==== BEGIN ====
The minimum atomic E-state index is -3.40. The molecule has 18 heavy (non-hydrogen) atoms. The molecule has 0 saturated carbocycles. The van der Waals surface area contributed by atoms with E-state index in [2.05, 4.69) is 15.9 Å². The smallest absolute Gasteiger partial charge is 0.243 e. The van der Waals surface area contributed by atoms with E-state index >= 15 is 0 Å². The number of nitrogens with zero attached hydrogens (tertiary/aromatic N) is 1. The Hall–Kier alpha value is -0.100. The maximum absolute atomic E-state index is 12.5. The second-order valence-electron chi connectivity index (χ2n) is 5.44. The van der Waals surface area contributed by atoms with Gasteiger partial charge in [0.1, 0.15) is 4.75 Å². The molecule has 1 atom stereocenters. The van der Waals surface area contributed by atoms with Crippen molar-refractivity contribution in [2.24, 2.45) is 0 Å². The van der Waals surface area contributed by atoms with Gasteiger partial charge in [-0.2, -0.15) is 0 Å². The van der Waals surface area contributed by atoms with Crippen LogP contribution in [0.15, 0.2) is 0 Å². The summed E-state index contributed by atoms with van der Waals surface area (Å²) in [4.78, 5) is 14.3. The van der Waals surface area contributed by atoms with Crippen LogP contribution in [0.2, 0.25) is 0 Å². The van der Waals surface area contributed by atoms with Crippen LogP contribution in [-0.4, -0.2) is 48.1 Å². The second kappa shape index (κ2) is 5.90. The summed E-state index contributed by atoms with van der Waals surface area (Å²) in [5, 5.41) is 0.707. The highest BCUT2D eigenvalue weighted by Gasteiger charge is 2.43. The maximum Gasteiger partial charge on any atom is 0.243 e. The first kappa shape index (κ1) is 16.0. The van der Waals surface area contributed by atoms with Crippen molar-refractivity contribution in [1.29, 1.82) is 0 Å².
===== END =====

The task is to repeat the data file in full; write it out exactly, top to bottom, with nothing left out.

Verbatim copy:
The minimum atomic E-state index is -3.40. The molecule has 18 heavy (non-hydrogen) atoms. The molecule has 0 saturated carbocycles. The van der Waals surface area contributed by atoms with E-state index in [2.05, 4.69) is 15.9 Å². The smallest absolute Gasteiger partial charge is 0.243 e. The van der Waals surface area contributed by atoms with E-state index >= 15 is 0 Å². The number of nitrogens with zero attached hydrogens (tertiary/aromatic N) is 1. The Hall–Kier alpha value is -0.100. The maximum absolute atomic E-state index is 12.5. The second-order valence-electron chi connectivity index (χ2n) is 5.44. The van der Waals surface area contributed by atoms with Gasteiger partial charge in [0.1, 0.15) is 4.75 Å². The molecule has 1 atom stereocenters. The van der Waals surface area contributed by atoms with Crippen molar-refractivity contribution in [2.24, 2.45) is 0 Å². The van der Waals surface area contributed by atoms with Gasteiger partial charge in [-0.2, -0.15) is 0 Å². The van der Waals surface area contributed by atoms with Crippen LogP contribution in [0.15, 0.2) is 0 Å². The summed E-state index contributed by atoms with van der Waals surface area (Å²) in [4.78, 5) is 14.3. The van der Waals surface area contributed by atoms with Crippen LogP contribution in [0.2, 0.25) is 0 Å². The van der Waals surface area contributed by atoms with Crippen LogP contribution in [-0.4, -0.2) is 48.1 Å². The second kappa shape index (κ2) is 5.90. The summed E-state index contributed by atoms with van der Waals surface area (Å²) in [5, 5.41) is 0.707. The highest BCUT2D eigenvalue weighted by Gasteiger charge is 2.43. The maximum Gasteiger partial charge on any atom is 0.243 e. The first kappa shape index (κ1) is 16.0. The van der Waals surface area contributed by atoms with Crippen molar-refractivity contribution in [1.29, 1.82) is 0 Å².